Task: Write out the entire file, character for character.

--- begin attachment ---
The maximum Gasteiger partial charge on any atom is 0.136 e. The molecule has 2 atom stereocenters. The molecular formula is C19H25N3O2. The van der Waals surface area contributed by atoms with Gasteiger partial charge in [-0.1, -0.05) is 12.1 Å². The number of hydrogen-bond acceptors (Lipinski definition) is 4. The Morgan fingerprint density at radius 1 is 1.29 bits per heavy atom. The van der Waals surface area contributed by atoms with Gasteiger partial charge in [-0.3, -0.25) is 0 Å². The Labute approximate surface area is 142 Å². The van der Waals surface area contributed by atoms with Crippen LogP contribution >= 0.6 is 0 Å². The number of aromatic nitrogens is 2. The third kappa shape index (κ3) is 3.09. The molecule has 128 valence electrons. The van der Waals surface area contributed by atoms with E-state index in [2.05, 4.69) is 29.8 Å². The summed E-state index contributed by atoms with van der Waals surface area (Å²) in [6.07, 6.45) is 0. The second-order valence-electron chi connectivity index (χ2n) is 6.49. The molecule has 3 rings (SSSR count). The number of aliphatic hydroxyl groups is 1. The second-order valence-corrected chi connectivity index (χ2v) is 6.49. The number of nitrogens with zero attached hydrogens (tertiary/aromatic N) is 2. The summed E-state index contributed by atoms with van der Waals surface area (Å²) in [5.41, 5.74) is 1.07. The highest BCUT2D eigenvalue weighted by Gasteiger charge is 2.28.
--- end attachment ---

The maximum Gasteiger partial charge on any atom is 0.136 e. The molecule has 2 atom stereocenters. The molecular formula is C19H25N3O2. The van der Waals surface area contributed by atoms with Gasteiger partial charge in [-0.1, -0.05) is 12.1 Å². The number of hydrogen-bond acceptors (Lipinski definition) is 4. The Morgan fingerprint density at radius 1 is 1.29 bits per heavy atom. The van der Waals surface area contributed by atoms with Gasteiger partial charge in [-0.3, -0.25) is 0 Å². The Labute approximate surface area is 142 Å². The van der Waals surface area contributed by atoms with Crippen LogP contribution >= 0.6 is 0 Å². The number of aromatic nitrogens is 2. The third kappa shape index (κ3) is 3.09. The molecule has 128 valence electrons. The van der Waals surface area contributed by atoms with E-state index in [2.05, 4.69) is 29.8 Å². The summed E-state index contributed by atoms with van der Waals surface area (Å²) in [6.07, 6.45) is 0. The second-order valence-electron chi connectivity index (χ2n) is 6.49. The molecule has 3 rings (SSSR count). The number of aliphatic hydroxyl groups is 1. The second-order valence-corrected chi connectivity index (χ2v) is 6.49. The number of nitrogens with zero attached hydrogens (tertiary/aromatic N) is 2. The summed E-state index contributed by atoms with van der Waals surface area (Å²) in [5.41, 5.74) is 1.07. The highest BCUT2D eigenvalue weighted by Gasteiger charge is 2.28.